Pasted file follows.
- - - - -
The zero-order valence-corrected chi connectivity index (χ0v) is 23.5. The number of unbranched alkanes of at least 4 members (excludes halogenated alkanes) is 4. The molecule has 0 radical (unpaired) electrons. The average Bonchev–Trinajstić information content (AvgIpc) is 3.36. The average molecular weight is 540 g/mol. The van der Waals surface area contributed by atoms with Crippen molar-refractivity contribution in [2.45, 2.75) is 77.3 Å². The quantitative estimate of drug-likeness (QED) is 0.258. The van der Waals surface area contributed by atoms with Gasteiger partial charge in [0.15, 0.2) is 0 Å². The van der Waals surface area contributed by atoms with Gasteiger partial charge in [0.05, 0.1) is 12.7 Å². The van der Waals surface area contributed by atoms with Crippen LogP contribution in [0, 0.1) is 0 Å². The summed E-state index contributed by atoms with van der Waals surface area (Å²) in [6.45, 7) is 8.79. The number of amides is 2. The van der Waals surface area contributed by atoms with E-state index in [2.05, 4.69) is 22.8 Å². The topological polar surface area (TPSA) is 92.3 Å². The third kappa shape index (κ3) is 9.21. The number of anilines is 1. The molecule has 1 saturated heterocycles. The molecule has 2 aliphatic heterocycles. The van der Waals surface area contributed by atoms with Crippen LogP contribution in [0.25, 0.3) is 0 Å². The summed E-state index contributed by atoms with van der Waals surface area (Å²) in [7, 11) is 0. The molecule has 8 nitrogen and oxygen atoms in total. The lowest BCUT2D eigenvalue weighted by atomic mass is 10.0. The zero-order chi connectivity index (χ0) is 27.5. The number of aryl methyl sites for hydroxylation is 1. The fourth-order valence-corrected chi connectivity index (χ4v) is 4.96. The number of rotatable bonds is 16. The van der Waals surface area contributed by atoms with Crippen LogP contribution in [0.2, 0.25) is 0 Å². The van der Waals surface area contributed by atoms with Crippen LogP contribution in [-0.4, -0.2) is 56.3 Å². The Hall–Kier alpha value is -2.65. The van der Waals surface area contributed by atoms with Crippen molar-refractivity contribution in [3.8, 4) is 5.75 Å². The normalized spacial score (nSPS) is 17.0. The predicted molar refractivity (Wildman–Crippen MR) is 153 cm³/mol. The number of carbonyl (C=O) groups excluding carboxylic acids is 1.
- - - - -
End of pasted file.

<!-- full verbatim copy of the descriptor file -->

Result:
The zero-order valence-corrected chi connectivity index (χ0v) is 23.5. The number of unbranched alkanes of at least 4 members (excludes halogenated alkanes) is 4. The molecule has 0 radical (unpaired) electrons. The average Bonchev–Trinajstić information content (AvgIpc) is 3.36. The average molecular weight is 540 g/mol. The van der Waals surface area contributed by atoms with Crippen molar-refractivity contribution in [2.45, 2.75) is 77.3 Å². The quantitative estimate of drug-likeness (QED) is 0.258. The van der Waals surface area contributed by atoms with Gasteiger partial charge in [0.15, 0.2) is 0 Å². The van der Waals surface area contributed by atoms with Gasteiger partial charge in [0.05, 0.1) is 12.7 Å². The van der Waals surface area contributed by atoms with Crippen LogP contribution in [0, 0.1) is 0 Å². The summed E-state index contributed by atoms with van der Waals surface area (Å²) in [6.45, 7) is 8.79. The number of amides is 2. The van der Waals surface area contributed by atoms with E-state index in [2.05, 4.69) is 22.8 Å². The topological polar surface area (TPSA) is 92.3 Å². The third kappa shape index (κ3) is 9.21. The number of anilines is 1. The molecule has 1 saturated heterocycles. The molecule has 2 aliphatic heterocycles. The van der Waals surface area contributed by atoms with Crippen LogP contribution in [0.25, 0.3) is 0 Å². The summed E-state index contributed by atoms with van der Waals surface area (Å²) in [7, 11) is 0. The molecule has 8 nitrogen and oxygen atoms in total. The lowest BCUT2D eigenvalue weighted by atomic mass is 10.0. The zero-order chi connectivity index (χ0) is 27.5. The number of aryl methyl sites for hydroxylation is 1. The fourth-order valence-corrected chi connectivity index (χ4v) is 4.96. The number of rotatable bonds is 16. The van der Waals surface area contributed by atoms with Crippen LogP contribution in [0.2, 0.25) is 0 Å². The van der Waals surface area contributed by atoms with Crippen LogP contribution in [-0.4, -0.2) is 56.3 Å². The Hall–Kier alpha value is -2.65. The van der Waals surface area contributed by atoms with Crippen molar-refractivity contribution in [3.8, 4) is 5.75 Å². The normalized spacial score (nSPS) is 17.0. The predicted molar refractivity (Wildman–Crippen MR) is 153 cm³/mol. The number of carbonyl (C=O) groups excluding carboxylic acids is 1.